Day 3 was when the acknowledgement of the legs started to take place. While not overly sore to walk, to the touch it was apparent there was not much rest going on. But again, it was off on another adventure day, albeit after a nice and relaxing start to the day. Up through a less obvious trail that ascends on the other side of the valley. This one in contradiction to the day prior, with a much drier and autumn like feel. Considering the time of year it could almost be a fall hike in another part of the world…but then realizing it was still 82F and the leaves strewn about the ground and brown/red/sienna color palette were seemingly an aborition to another time and place. Onwards we went up to Convict and Ginger Pools. More amazing nooks buried within this amazing Valley. This time however we did not overstay as we knew what awaited us the following day. Arriving back at camp another 4ish miles in the books. Admittedly the daunting task of the next day very much on the mind. Did we go too hard and not rest enough? How was the body going to handle another 11.5 mile day with that weight? Our dinners finished timely and off to bed at the earliest time I could remember laying down at. We were at least going to be rested as much as we could.
Time to get moving…645am alarm. Eat, pack and a quick toss of the frisbee underneath the iconic cathedral peeks. Reaching down to grab the pack that familiar feeling from 3 days prior shot back. Only this time the legs werent as fresh. While not as heavy as entry due to the lack of food weight, the legs were aware it was going to be a fun day. Off we went, 9am on the dot and one turn over the shoulder to say goodbye mentally one last time to our beachside home for the last 3 nights. The plan on this day was to leave a bit earlier to allow for more photography along the way back as I did not shoot any photographs until Red Hill on the way in. Figuring in that we were tired the calculation was 7.5hrs to hike. Knowing what we were up against the mental gymnastics begins early on as the decent in to Kalalau a few days prior at sunset turns in to an epic grind to start the day. Ok legs…this is your job today. Dont let me down. Surprisingly, while aware of the fatigue the body wants to crush on. And we walk…and walk…and walk. This time with opposite views, both in direction and light. The cool (for Kaua’i standards) morning air in the shadows along the trail a welcome reprieve from the blasting sun baking off the red dirt that was to come later in the day.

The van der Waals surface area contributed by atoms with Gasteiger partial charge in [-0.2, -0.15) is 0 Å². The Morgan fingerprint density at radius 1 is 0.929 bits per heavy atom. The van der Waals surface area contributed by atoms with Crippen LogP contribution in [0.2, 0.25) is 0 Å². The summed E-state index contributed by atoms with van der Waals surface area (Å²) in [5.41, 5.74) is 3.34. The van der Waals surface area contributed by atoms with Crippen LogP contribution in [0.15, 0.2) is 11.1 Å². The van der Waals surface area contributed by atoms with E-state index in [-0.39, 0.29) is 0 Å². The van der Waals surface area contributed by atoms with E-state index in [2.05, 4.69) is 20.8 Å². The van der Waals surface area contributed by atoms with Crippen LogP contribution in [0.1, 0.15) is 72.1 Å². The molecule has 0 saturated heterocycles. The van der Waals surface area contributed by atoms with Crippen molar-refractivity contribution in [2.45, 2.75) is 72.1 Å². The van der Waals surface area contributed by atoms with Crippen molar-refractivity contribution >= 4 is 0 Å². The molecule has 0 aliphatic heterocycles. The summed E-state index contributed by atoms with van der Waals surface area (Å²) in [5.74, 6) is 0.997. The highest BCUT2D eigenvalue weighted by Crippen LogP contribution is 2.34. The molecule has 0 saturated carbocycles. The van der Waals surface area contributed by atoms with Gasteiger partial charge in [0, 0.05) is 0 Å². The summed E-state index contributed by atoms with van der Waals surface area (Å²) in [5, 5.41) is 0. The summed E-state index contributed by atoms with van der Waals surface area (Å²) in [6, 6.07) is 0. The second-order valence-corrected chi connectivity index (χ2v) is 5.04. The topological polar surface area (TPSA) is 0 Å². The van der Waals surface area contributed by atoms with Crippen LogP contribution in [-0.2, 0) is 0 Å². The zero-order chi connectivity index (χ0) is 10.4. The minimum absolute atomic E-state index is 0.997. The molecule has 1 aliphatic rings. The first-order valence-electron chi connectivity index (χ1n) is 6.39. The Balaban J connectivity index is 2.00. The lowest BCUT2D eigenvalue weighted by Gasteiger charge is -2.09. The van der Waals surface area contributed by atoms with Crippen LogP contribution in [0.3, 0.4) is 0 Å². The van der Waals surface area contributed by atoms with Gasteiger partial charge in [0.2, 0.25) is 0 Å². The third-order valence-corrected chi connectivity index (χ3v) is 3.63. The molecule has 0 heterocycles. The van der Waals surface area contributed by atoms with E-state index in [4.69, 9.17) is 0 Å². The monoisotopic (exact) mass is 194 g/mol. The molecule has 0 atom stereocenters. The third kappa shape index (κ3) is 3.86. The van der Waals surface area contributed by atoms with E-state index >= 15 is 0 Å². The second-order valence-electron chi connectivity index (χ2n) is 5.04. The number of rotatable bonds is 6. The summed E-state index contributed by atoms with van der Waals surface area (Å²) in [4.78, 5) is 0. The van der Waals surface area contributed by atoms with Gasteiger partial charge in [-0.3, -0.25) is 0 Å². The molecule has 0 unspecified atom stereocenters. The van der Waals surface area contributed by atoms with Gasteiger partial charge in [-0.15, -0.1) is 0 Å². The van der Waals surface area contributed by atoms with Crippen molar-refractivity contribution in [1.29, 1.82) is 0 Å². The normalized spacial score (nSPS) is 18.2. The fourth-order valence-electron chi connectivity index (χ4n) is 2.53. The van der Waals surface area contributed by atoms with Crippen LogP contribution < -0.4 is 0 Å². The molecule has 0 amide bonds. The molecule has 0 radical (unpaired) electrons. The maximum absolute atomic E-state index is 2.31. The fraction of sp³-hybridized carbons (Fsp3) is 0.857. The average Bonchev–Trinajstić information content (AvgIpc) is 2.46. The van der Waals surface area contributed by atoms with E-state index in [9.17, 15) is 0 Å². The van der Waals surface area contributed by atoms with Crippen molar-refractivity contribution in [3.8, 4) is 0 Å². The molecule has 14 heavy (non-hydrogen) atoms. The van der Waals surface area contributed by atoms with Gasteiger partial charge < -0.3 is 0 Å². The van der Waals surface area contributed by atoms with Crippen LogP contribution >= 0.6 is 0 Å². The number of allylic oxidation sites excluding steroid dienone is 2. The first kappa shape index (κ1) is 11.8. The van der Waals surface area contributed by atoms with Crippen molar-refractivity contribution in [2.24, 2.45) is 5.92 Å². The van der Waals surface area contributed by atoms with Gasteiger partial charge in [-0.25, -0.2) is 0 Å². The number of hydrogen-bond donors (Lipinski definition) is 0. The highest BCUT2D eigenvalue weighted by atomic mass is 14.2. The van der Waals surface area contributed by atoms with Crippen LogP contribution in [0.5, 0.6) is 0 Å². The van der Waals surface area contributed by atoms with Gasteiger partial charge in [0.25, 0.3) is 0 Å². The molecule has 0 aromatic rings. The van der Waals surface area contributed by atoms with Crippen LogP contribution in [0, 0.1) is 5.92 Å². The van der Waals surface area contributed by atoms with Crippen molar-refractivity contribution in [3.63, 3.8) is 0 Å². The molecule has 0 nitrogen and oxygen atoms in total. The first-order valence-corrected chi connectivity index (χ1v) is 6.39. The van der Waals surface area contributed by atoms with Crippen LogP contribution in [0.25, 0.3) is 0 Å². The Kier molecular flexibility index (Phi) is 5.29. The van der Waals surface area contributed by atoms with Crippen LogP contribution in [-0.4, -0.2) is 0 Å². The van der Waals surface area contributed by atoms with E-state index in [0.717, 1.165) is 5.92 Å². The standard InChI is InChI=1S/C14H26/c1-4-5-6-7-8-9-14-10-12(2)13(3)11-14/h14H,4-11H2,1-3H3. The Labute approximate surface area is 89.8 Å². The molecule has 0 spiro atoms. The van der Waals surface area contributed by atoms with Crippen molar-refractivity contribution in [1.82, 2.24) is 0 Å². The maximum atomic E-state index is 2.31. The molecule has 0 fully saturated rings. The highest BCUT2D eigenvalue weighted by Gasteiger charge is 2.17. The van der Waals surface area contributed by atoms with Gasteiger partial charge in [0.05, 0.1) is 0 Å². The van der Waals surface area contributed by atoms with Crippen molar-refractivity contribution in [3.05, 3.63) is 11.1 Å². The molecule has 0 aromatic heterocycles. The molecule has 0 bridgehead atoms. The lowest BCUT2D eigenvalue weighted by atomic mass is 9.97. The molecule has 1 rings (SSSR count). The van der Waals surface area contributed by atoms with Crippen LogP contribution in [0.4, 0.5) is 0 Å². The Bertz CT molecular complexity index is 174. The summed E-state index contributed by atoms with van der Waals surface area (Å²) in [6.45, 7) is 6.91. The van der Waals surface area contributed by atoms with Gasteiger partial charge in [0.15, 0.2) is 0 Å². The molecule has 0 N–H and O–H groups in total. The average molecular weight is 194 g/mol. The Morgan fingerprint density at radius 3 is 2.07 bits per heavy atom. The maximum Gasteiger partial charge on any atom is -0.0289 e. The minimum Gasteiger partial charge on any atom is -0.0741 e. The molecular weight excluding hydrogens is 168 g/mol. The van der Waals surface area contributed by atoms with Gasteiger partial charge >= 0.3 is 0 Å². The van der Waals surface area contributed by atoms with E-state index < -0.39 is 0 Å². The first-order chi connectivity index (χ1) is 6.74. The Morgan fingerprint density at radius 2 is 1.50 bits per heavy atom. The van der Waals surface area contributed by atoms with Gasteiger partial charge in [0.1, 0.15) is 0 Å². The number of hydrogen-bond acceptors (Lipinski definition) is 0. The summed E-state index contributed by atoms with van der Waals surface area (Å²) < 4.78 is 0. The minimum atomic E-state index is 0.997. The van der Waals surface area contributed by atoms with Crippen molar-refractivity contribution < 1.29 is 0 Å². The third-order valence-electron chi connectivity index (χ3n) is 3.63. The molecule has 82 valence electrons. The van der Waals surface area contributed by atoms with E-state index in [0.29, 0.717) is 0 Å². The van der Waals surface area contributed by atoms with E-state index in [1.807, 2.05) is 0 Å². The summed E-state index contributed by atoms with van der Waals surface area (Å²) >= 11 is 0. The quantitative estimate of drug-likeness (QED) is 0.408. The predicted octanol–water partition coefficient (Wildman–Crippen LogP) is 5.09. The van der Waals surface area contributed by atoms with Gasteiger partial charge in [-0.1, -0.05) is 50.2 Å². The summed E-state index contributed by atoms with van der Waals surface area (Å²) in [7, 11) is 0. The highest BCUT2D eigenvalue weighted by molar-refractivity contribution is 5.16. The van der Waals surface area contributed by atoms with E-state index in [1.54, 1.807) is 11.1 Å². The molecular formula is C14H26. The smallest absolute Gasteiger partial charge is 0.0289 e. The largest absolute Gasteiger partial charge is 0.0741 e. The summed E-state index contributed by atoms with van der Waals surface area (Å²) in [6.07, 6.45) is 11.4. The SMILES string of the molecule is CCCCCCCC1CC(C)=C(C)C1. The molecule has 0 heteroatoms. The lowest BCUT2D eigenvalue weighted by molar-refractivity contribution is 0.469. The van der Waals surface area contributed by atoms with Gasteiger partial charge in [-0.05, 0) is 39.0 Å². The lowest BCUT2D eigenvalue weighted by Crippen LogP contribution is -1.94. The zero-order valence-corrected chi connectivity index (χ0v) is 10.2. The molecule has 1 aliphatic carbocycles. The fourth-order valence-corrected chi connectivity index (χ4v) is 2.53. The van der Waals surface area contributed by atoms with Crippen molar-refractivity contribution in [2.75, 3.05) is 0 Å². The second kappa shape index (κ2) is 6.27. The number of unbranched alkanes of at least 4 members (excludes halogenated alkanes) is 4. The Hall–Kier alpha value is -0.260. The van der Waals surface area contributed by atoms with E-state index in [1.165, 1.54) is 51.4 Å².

I’m impressed at our pace and even with stopping for photos to capture the Crawlers Ledge and other views, before we know it we reach the ‘half’ (not really half) way point of Hanakoa Valley. At this point we know the sketchiest terrain is behind us, however the most amount of elevation gain (and loss) lies ahead of us. But down the home stretch. This time a deep meditative focus comes over me as we wind our way through verdant valleys, across streams and finally up to Space Rock, the highest point on the entire Kalalau Trail. From here we know it’s a decently steep decent to Hanakapi’ai Valley and then the grueling climb up. But the mileage counter is down to 3 and we’re on it. As expected the climb out of Hanakapi’ai is brutal. Mid-afternoon sun. Dirt trail with no shade to speak of for long stretches of time. Hot wind wafts around us as our pace slows drastically. But we know the finish line is coming. The thought of jumping in the ocean at Ke’e and pizza await.
And just as it all started, we’re back at the same trailhead again. Cars. People. Civilization. Almost a mini culture shock even being gone only 3 nights. We stick out among the decent size weekend crowd enjoying a picture perfect Ke’e Sunday afternoon. Walking on to the sand with our packs, shoes and socks on, quickly removing everything as fast as we can and then that sweet relief of the late September Pacific Ocean. Magic.
Having experienced The Valley before in different ways, I will say that the hike is most certainly a pilgrimage. A lesson in what our bodies can do and a mental exercise that feels like a deep meditation. Sure there are less physically demanding ways to explore Kalalau but nothing will be quite the same as packing up a bag and experiencing the journey that the Kalalau Trail has to offer for the soul.
2 very special images…now available in VERY small Limited Editions of 30. Email for details!
On a free evening I decided to head out to the west side to chase, what I thought, was a potential photo idea at Pakala’s. A long empty stretch of beach outside Waimea. After arriving and shooting some later afternoon light I referenced my app and realized that what I thought was possible was not going to happen. Quick thinking and decided to head down to the Waimea Pier where I had scouted an image a year or two before. While the main show for me was going to be the Milky Way (an image also captured later that evening), the twilight glow on the pier was stunning. I used a wide angle lens and composed the frame to accentuate the lines heading out in to the Pacific. A perfectly serene scene to capture the feeling of the calm that is the west side.
Now available from aFeinberg Gallery!
Limited Edition of 100. Artist Proof of 10. Contact us for personal assistance today!